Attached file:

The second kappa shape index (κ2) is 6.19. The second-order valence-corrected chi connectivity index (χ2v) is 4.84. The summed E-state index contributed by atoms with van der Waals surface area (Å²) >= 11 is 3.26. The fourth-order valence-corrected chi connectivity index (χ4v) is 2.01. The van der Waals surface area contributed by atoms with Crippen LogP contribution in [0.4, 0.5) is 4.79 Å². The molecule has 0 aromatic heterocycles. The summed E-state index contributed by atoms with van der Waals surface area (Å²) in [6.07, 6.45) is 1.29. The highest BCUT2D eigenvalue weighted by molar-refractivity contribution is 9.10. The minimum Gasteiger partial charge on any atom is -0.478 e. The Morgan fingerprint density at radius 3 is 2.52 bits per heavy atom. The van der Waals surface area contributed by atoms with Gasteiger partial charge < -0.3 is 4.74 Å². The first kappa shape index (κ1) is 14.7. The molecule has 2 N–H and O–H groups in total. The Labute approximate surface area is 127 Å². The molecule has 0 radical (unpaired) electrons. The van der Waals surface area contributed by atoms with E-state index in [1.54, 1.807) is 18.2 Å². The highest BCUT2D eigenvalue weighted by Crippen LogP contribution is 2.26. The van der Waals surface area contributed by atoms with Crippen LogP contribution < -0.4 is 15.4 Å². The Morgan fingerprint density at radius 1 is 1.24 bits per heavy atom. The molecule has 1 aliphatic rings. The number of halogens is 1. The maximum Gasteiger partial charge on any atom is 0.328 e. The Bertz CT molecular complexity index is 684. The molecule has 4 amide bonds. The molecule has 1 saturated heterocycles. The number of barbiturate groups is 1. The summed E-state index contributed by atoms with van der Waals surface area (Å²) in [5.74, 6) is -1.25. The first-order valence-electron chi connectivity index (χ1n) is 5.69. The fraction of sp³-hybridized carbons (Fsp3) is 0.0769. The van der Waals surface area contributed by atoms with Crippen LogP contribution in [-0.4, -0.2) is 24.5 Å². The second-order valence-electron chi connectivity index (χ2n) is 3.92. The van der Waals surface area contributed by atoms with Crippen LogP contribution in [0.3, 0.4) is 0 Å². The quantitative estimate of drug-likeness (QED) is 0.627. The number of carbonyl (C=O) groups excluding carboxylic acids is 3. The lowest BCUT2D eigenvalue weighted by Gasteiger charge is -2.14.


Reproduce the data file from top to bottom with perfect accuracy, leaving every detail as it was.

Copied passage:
The second kappa shape index (κ2) is 6.19. The second-order valence-corrected chi connectivity index (χ2v) is 4.84. The summed E-state index contributed by atoms with van der Waals surface area (Å²) >= 11 is 3.26. The fourth-order valence-corrected chi connectivity index (χ4v) is 2.01. The van der Waals surface area contributed by atoms with Crippen LogP contribution in [0.4, 0.5) is 4.79 Å². The molecule has 0 aromatic heterocycles. The summed E-state index contributed by atoms with van der Waals surface area (Å²) in [6.07, 6.45) is 1.29. The highest BCUT2D eigenvalue weighted by molar-refractivity contribution is 9.10. The minimum Gasteiger partial charge on any atom is -0.478 e. The Morgan fingerprint density at radius 3 is 2.52 bits per heavy atom. The van der Waals surface area contributed by atoms with Gasteiger partial charge < -0.3 is 4.74 Å². The first kappa shape index (κ1) is 14.7. The molecule has 2 N–H and O–H groups in total. The Labute approximate surface area is 127 Å². The molecule has 0 radical (unpaired) electrons. The van der Waals surface area contributed by atoms with E-state index in [1.54, 1.807) is 18.2 Å². The highest BCUT2D eigenvalue weighted by Crippen LogP contribution is 2.26. The van der Waals surface area contributed by atoms with Crippen LogP contribution < -0.4 is 15.4 Å². The Morgan fingerprint density at radius 1 is 1.24 bits per heavy atom. The molecule has 1 aliphatic rings. The number of halogens is 1. The maximum Gasteiger partial charge on any atom is 0.328 e. The Bertz CT molecular complexity index is 684. The molecule has 4 amide bonds. The molecule has 1 saturated heterocycles. The number of barbiturate groups is 1. The summed E-state index contributed by atoms with van der Waals surface area (Å²) in [5.74, 6) is -1.25. The first-order valence-electron chi connectivity index (χ1n) is 5.69. The fraction of sp³-hybridized carbons (Fsp3) is 0.0769. The van der Waals surface area contributed by atoms with Crippen LogP contribution in [-0.4, -0.2) is 24.5 Å². The second-order valence-electron chi connectivity index (χ2n) is 3.92. The van der Waals surface area contributed by atoms with Crippen LogP contribution in [0.3, 0.4) is 0 Å². The quantitative estimate of drug-likeness (QED) is 0.627. The number of carbonyl (C=O) groups excluding carboxylic acids is 3. The lowest BCUT2D eigenvalue weighted by Gasteiger charge is -2.14.